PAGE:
Transcending traditional freebies and sops, Indian voters are beginning to frame their issues and problems around economic revival, jobs, controlling inflation, corruption and demanding good governance. Modi’s stellar Gujarat growth model seems like a perfect antidote to India’s problems. Since Modi took over as chief minister of the state in 2001, its economy has been growing at an average of 10 percent, coupled with bureaucratic efficiency and a constant supply of electricity, unlike many other Indian states.

Modi’s message that the government has “no business being in business” goes beyond cant: Business leaders are overwhelmingly putting their money on Modi to revive the economy. Last year, nearly three-quarters of 100 Indian CEOs polled by Nielsen wanted Modi. Most other polls predict a Modi victory and Western countries that previously cut off ties with him due to the 2002 riots are already extending the hand of friendship. In fact, the U.S. was the last in line – after the UK, EU, and Australia – when it ended its isolation of Modi in February 2014 when the U.S. ambassador to India met with him in Gujarat. (Modi has been denied entry to the U.S. since 2005 over the 2002 riots.)

So what would Modi’s possible premiership mean for the U.S., and the world? The U.S. and India are natural allies in many ways. As a symbol of democratic capitalism and potential global economic powerhouse, India serves as a counterweight to Chinese authoritarianism in Asia. Japanese Prime Minister Shinzo Abe and Modi already share a special friendship with common economic and strategic goals, including thwarting China’s territorial aggression in India and Japan. With Modi’s possible ascent, Japan-India ties could receive the boost that would naturally call for closer relations between India and the U.S., given Japan is America’s closest ally in Asia.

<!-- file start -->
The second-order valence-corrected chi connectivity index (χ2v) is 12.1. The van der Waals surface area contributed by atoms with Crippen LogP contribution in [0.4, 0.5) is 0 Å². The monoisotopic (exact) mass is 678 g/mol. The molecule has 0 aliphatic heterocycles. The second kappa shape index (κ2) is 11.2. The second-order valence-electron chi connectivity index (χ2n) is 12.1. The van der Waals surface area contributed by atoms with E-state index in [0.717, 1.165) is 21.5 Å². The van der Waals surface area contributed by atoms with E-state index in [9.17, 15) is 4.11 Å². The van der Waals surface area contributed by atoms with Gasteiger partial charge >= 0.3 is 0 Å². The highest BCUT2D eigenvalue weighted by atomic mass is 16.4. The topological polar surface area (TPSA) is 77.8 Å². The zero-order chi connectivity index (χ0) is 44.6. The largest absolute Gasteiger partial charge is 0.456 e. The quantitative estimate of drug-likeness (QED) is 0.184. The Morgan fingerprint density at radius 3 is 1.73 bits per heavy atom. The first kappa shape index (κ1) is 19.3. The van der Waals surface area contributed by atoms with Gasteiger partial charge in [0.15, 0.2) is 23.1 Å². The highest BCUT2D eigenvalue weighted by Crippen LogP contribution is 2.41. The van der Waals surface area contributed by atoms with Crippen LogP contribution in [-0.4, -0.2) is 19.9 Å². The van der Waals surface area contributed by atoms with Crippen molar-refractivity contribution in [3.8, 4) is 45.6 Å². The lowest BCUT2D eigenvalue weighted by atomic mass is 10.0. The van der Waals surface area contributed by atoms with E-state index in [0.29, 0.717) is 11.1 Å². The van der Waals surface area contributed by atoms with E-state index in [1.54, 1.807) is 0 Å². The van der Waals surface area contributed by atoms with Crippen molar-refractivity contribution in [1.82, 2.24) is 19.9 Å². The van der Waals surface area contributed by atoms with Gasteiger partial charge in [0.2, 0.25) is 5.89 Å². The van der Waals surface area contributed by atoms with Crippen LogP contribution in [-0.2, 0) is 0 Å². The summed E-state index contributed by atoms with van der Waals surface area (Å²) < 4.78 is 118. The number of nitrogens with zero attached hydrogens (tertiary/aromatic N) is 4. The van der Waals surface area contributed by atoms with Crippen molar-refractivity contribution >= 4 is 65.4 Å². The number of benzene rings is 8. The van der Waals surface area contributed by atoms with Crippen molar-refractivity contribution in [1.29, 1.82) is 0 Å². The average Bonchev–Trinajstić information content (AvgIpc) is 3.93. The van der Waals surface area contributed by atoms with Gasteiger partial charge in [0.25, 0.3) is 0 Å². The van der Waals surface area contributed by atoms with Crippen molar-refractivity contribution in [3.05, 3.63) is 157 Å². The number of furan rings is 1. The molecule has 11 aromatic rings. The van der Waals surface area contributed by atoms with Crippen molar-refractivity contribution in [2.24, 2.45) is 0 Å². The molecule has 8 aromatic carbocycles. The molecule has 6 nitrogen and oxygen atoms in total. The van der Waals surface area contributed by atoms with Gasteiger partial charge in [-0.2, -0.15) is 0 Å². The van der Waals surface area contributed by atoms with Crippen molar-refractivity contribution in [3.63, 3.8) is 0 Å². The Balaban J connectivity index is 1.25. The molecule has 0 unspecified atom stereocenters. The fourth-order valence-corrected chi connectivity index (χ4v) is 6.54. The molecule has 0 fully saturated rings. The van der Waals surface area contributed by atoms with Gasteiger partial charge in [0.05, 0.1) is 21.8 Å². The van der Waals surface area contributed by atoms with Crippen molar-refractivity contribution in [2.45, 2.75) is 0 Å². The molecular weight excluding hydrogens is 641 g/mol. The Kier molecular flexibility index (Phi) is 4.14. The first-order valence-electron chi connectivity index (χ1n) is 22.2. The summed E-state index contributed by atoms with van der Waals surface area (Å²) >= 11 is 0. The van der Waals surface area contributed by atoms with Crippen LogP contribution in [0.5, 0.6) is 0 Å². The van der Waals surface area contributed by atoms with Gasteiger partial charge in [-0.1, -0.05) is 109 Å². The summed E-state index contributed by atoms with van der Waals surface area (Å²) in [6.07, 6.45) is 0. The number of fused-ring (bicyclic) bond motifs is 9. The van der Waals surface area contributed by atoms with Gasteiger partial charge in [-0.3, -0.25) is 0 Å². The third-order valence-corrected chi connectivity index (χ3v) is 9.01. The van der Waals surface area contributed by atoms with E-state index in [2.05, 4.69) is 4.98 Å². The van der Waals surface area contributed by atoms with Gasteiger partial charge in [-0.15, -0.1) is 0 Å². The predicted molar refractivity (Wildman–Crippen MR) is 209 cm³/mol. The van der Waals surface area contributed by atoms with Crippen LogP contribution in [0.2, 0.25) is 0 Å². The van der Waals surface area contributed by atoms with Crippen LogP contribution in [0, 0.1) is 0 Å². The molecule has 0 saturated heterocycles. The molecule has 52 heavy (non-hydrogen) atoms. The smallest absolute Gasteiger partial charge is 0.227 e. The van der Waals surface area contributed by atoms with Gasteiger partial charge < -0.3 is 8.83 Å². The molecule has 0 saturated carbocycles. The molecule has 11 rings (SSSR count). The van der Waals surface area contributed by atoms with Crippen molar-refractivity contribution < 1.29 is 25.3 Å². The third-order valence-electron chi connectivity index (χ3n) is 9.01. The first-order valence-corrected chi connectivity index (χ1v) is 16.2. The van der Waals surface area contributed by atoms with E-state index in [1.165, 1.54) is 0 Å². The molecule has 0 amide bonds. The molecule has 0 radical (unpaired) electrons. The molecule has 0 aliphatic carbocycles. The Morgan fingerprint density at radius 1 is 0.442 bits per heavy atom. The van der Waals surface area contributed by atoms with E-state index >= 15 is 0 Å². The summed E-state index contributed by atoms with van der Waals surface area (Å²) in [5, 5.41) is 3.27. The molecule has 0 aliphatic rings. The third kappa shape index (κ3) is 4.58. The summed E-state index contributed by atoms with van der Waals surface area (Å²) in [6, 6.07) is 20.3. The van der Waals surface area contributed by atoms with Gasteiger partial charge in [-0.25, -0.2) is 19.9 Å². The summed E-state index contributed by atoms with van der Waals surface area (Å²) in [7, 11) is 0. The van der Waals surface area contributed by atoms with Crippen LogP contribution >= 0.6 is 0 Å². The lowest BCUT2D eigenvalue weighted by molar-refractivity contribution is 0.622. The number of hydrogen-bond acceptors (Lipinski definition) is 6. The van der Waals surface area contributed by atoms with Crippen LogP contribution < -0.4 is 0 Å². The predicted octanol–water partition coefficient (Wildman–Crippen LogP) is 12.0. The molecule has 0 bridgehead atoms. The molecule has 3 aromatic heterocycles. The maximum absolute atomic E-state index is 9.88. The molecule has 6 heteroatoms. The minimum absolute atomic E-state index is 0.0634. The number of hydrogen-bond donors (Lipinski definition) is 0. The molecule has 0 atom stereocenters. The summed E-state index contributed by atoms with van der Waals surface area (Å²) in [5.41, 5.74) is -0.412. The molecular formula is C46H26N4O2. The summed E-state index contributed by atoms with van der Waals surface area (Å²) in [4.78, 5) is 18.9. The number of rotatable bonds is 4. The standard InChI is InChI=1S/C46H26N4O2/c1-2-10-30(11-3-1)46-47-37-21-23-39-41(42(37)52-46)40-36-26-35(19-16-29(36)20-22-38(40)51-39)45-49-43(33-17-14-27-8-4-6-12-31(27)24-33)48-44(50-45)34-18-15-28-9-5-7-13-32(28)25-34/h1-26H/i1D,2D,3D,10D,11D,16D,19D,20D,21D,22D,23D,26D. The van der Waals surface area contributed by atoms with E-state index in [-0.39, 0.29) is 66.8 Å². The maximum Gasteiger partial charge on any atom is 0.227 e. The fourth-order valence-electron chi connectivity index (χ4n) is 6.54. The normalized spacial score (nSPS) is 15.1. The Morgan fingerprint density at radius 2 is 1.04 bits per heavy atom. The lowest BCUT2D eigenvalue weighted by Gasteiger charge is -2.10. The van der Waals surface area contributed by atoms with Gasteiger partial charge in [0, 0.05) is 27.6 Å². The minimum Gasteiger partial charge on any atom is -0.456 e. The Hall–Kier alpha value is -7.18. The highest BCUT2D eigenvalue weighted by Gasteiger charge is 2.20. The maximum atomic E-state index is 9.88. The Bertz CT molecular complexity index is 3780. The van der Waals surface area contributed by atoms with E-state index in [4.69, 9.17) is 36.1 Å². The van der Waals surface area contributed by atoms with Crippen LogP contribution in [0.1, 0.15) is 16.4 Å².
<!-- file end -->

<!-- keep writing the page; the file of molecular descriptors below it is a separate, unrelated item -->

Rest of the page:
However, the current state of U.S.-India relations doesn’t warrant much cheer: U.S. ambassador to India, Nancy Powell, resigned last week, possibly making way for a new official to fix the bilateral rift caused by the arrest and strip search of Indian diplomat Devyani Khobragade in New York last year. American businesses worry about India’s flip-flop on investment rules and policy uncertainty; the 2008 civil nuclear deal and negotiation of a bilateral investment treaty also remain unfulfilled. India needs to make herself more attractive by addressing the current economic slowdown. This includes an impetus to second generation economic reforms that remain pending since the effort to eliminate archaic regulations in 1991.

As India’s next likely prime minister, can Modi actually scale up the successes of the Gujarat model to woo domestic and foreign business investment and revive the economy? If we were to buy his economic messaging, Modi is perhaps the only candidate who could manage this. Of course, this would also depend on the Bharatiya Janata Party's vote share. (No single party has won a parliamentary majority since 1989.) Can we hope for a fuller reconciliation of differences between the U.S. and Modi? This depends on how far Modi proves himself as the reform messiah and to what extent we see an objective and strategic willingness on both sides to forge a pragmatic comradeship. 

Hemal Shah is a researcher for India and South Asia studies at the American Enterprise Institute in Washington, DC. Follow her on Twitter @hemalshah_7.